A skin growth can be concerning, even alarming, if you don’t know what it is. That includes a seborrheic keratosis. These slightly raised, brownish lesions are harmless, but it’s smart to get any new growth evaluated.
At Riverchase Dermatology, our skin care experts are highly skilled at distinguishing seborrheic keratoses from warts, skin cancer, actinic keratosis (precancerous growths caused by excessive sun exposure) and moles. Seborrheic keratosis treatment usually isn’t necessary, but your provider can remove the growths if they bother you.
What is seborrheic keratosis?
Seborrheic keratoses (the plural of seborrheic keratosis) are non-cancerous skin growths that tend to appear starting at age 50 or later, though teenagers and young adults can develop them, too. They are more common in fair-skinned people and seem to run in families. In women, pregnancy and hormone therapy may bring them on.
The growths can appear anywhere on the body except the palms and soles of the feet. You may have one growth or many of them. In people with darker skin, they tend to be small and cluster near the eyes.
Seborrheic keratosis symptoms
Seborrheic keratoses start as small, rough, round or oval bumps. They are usually light tan or brown, though they can be closer to white, black, yellow or gray. Some look like candle wax dripped on the skin. They can grow to the size of a pencil eraser, the size quarter or larger. They may eventually thicken and develop a warty or crusty surface.
Seborrheic keratoses are rarely painful, but they can itch. If one develops in an area where clothing or jewelry rubs against it, it can become irritated and bleed.
Seborrheic keratosis treatment
Seborrheic keratosis removal is relatively painless and typically yields a good outcome. Riverchase Dermatology offers several removal options, including the ones described below. Your provider will recommend the best option for you based on your growth(s) and skin color.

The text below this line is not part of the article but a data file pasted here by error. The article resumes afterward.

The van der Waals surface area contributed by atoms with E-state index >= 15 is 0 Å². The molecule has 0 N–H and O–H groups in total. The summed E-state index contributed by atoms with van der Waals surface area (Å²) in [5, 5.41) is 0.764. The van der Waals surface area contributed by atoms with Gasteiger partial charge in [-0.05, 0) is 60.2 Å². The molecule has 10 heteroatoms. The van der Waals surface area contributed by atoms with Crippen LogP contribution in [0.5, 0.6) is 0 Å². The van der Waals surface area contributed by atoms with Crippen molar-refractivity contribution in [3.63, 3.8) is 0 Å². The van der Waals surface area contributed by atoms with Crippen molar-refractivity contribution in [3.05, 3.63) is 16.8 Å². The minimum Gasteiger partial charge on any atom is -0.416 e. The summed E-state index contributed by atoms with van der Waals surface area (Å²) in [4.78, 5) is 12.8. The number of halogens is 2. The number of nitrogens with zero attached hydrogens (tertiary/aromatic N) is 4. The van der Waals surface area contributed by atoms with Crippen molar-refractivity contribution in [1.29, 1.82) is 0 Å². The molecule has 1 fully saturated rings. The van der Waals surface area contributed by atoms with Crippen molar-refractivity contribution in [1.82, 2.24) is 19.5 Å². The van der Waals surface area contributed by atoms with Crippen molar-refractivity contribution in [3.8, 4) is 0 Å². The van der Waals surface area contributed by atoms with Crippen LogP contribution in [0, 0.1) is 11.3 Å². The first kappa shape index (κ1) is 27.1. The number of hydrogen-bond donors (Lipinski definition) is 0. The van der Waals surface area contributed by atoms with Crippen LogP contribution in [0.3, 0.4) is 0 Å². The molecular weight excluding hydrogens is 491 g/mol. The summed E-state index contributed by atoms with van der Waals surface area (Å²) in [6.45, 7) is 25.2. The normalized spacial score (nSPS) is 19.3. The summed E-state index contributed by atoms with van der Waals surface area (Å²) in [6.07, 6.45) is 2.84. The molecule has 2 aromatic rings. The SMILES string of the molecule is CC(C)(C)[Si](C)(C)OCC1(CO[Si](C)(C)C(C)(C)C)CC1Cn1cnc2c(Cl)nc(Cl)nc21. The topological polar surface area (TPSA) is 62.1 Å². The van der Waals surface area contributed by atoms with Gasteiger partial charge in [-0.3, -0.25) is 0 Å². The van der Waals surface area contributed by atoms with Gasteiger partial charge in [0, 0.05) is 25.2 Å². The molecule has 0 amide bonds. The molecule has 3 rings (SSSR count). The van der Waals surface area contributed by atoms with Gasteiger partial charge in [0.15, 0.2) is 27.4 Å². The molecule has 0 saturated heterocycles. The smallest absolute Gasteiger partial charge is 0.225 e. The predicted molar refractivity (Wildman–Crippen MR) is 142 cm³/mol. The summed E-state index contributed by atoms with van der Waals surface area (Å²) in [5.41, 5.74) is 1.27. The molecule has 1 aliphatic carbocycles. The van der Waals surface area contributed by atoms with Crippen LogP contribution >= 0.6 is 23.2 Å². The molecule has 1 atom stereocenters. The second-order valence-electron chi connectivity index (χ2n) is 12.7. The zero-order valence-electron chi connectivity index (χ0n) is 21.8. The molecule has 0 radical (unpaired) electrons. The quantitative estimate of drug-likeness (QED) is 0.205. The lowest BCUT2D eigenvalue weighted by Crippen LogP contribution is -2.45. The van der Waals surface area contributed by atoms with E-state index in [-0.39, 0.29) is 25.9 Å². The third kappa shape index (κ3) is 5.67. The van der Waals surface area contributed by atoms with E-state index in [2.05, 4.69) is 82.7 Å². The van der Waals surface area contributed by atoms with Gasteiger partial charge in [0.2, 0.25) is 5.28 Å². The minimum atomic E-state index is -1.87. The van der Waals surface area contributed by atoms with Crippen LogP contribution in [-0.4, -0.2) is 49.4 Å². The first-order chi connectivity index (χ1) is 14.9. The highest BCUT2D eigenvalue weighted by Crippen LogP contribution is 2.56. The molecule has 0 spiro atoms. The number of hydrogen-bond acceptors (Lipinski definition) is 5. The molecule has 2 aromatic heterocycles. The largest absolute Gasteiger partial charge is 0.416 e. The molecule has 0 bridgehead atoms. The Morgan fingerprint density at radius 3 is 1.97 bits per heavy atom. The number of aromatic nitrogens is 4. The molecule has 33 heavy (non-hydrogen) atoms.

The most common seborrheic keratosis removal method is cryotherapy, in which liquid nitrogen is applied to the growth to freeze and kill its cells. The lesion may blister and scab before falling off, typically in a few days.
After the skin heals, there’s a chance that people with brown or black skin may develop hyperpigmentation (dark spots) or hypopigmentation (spots of lighter skin).
Curettage with or without electrocautery
Curettage involves scraping off the growth with a scoop-shaped surgical blade called a curette. Your skin will be numbed first. If the growth is thick, the provider may also perform electrocautery—burning off remaining tissue with a small probe that delivers a mild electrical current. Electrocautery can also be used on its own. In dark skin tones, hyperpigmentation is a risk of these procedures.
Ablative laser therapy
Laser therapy delivers almost immediate results and is a good option if you want to remove multiple growths. It’s less likely than other treatment methods to cause hyperpigmentation, though there is a small risk of permanent skin lightening. Your doctor will numb the area before delivering an intense wavelength of light to the growth to destroy it.